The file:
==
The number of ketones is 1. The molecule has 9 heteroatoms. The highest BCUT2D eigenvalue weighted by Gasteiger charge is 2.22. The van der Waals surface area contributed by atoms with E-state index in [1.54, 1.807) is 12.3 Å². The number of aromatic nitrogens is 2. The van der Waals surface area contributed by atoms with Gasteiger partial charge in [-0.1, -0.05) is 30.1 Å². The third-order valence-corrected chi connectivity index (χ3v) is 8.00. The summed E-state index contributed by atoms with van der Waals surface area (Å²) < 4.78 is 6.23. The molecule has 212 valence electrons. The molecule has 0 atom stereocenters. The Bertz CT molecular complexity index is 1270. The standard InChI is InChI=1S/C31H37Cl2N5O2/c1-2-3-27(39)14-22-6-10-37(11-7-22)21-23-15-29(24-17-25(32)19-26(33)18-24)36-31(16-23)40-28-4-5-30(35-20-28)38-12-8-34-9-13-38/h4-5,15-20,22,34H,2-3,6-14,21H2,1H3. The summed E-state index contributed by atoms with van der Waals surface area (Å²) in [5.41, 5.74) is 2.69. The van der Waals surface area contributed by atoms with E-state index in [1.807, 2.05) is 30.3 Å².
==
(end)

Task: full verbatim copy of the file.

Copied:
The number of ketones is 1. The molecule has 9 heteroatoms. The highest BCUT2D eigenvalue weighted by Gasteiger charge is 2.22. The van der Waals surface area contributed by atoms with E-state index in [1.54, 1.807) is 12.3 Å². The number of aromatic nitrogens is 2. The van der Waals surface area contributed by atoms with Gasteiger partial charge in [-0.1, -0.05) is 30.1 Å². The third-order valence-corrected chi connectivity index (χ3v) is 8.00. The summed E-state index contributed by atoms with van der Waals surface area (Å²) < 4.78 is 6.23. The molecule has 212 valence electrons. The molecule has 0 atom stereocenters. The Bertz CT molecular complexity index is 1270. The standard InChI is InChI=1S/C31H37Cl2N5O2/c1-2-3-27(39)14-22-6-10-37(11-7-22)21-23-15-29(24-17-25(32)19-26(33)18-24)36-31(16-23)40-28-4-5-30(35-20-28)38-12-8-34-9-13-38/h4-5,15-20,22,34H,2-3,6-14,21H2,1H3. The summed E-state index contributed by atoms with van der Waals surface area (Å²) in [5.41, 5.74) is 2.69. The van der Waals surface area contributed by atoms with E-state index in [1.807, 2.05) is 30.3 Å².